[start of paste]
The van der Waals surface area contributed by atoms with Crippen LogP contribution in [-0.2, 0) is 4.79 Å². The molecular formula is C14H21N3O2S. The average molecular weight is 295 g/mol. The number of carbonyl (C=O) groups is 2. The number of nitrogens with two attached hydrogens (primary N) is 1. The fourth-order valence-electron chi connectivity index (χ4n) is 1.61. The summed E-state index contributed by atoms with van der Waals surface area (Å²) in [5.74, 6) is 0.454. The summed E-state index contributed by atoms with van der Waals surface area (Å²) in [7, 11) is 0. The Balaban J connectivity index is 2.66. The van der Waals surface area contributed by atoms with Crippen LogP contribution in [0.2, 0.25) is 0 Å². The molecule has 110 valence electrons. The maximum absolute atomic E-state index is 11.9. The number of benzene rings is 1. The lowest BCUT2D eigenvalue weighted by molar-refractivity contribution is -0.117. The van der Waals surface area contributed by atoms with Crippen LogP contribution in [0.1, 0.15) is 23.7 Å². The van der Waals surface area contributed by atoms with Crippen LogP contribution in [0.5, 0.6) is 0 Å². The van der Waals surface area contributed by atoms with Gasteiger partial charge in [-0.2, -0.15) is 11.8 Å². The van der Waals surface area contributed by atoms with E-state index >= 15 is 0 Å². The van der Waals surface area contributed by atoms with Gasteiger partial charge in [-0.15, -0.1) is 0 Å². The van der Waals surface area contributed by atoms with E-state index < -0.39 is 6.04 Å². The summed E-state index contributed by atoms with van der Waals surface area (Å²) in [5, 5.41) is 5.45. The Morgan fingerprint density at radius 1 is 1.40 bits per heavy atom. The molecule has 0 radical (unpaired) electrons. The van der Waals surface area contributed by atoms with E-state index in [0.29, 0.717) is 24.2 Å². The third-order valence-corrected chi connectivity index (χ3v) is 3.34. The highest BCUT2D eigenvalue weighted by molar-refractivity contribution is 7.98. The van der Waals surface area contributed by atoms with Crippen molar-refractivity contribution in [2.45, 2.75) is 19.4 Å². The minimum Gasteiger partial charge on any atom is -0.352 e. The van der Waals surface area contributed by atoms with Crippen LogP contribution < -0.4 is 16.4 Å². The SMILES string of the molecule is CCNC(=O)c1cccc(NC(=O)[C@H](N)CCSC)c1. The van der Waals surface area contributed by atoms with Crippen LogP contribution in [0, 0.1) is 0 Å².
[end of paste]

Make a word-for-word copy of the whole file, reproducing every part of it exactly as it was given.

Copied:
The van der Waals surface area contributed by atoms with Crippen LogP contribution in [-0.2, 0) is 4.79 Å². The molecular formula is C14H21N3O2S. The average molecular weight is 295 g/mol. The number of carbonyl (C=O) groups is 2. The number of nitrogens with two attached hydrogens (primary N) is 1. The fourth-order valence-electron chi connectivity index (χ4n) is 1.61. The summed E-state index contributed by atoms with van der Waals surface area (Å²) in [5.74, 6) is 0.454. The summed E-state index contributed by atoms with van der Waals surface area (Å²) in [7, 11) is 0. The Balaban J connectivity index is 2.66. The van der Waals surface area contributed by atoms with Crippen LogP contribution in [0.2, 0.25) is 0 Å². The molecule has 110 valence electrons. The maximum absolute atomic E-state index is 11.9. The number of benzene rings is 1. The lowest BCUT2D eigenvalue weighted by molar-refractivity contribution is -0.117. The van der Waals surface area contributed by atoms with Crippen LogP contribution in [0.1, 0.15) is 23.7 Å². The van der Waals surface area contributed by atoms with Crippen LogP contribution in [0.5, 0.6) is 0 Å². The van der Waals surface area contributed by atoms with Gasteiger partial charge in [-0.2, -0.15) is 11.8 Å². The van der Waals surface area contributed by atoms with E-state index >= 15 is 0 Å². The van der Waals surface area contributed by atoms with Gasteiger partial charge in [-0.15, -0.1) is 0 Å². The van der Waals surface area contributed by atoms with E-state index < -0.39 is 6.04 Å². The summed E-state index contributed by atoms with van der Waals surface area (Å²) in [5, 5.41) is 5.45. The Morgan fingerprint density at radius 1 is 1.40 bits per heavy atom. The molecule has 0 radical (unpaired) electrons. The van der Waals surface area contributed by atoms with E-state index in [0.29, 0.717) is 24.2 Å². The third-order valence-corrected chi connectivity index (χ3v) is 3.34. The highest BCUT2D eigenvalue weighted by molar-refractivity contribution is 7.98. The van der Waals surface area contributed by atoms with Crippen molar-refractivity contribution in [2.45, 2.75) is 19.4 Å². The minimum Gasteiger partial charge on any atom is -0.352 e. The van der Waals surface area contributed by atoms with Crippen LogP contribution < -0.4 is 16.4 Å². The SMILES string of the molecule is CCNC(=O)c1cccc(NC(=O)[C@H](N)CCSC)c1. The van der Waals surface area contributed by atoms with Crippen LogP contribution in [0, 0.1) is 0 Å².